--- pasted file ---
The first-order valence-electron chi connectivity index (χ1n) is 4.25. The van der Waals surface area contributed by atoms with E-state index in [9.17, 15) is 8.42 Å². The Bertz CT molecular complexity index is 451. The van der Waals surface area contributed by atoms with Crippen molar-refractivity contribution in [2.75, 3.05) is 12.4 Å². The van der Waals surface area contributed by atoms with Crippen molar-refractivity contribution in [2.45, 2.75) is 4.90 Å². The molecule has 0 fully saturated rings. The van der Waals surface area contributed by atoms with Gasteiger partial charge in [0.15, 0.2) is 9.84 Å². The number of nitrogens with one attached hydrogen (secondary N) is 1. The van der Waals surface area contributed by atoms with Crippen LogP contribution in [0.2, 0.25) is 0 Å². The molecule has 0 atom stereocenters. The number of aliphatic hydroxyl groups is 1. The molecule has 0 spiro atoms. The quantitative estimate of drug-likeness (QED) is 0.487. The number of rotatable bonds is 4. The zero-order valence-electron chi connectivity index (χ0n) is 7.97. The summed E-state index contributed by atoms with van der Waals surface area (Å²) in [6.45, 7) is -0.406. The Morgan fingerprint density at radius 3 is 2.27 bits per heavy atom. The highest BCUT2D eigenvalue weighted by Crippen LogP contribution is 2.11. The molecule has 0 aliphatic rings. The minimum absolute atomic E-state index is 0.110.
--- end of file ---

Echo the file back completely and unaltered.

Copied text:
The first-order valence-electron chi connectivity index (χ1n) is 4.25. The van der Waals surface area contributed by atoms with E-state index in [9.17, 15) is 8.42 Å². The Bertz CT molecular complexity index is 451. The van der Waals surface area contributed by atoms with Crippen molar-refractivity contribution in [2.75, 3.05) is 12.4 Å². The van der Waals surface area contributed by atoms with Crippen molar-refractivity contribution in [2.45, 2.75) is 4.90 Å². The molecule has 0 fully saturated rings. The van der Waals surface area contributed by atoms with Gasteiger partial charge in [0.15, 0.2) is 9.84 Å². The number of nitrogens with one attached hydrogen (secondary N) is 1. The van der Waals surface area contributed by atoms with Crippen LogP contribution in [0.2, 0.25) is 0 Å². The molecule has 0 atom stereocenters. The number of aliphatic hydroxyl groups is 1. The molecule has 0 spiro atoms. The quantitative estimate of drug-likeness (QED) is 0.487. The number of rotatable bonds is 4. The zero-order valence-electron chi connectivity index (χ0n) is 7.97. The summed E-state index contributed by atoms with van der Waals surface area (Å²) in [6.45, 7) is -0.406. The Morgan fingerprint density at radius 3 is 2.27 bits per heavy atom. The highest BCUT2D eigenvalue weighted by Crippen LogP contribution is 2.11. The molecule has 0 aliphatic rings. The minimum absolute atomic E-state index is 0.110.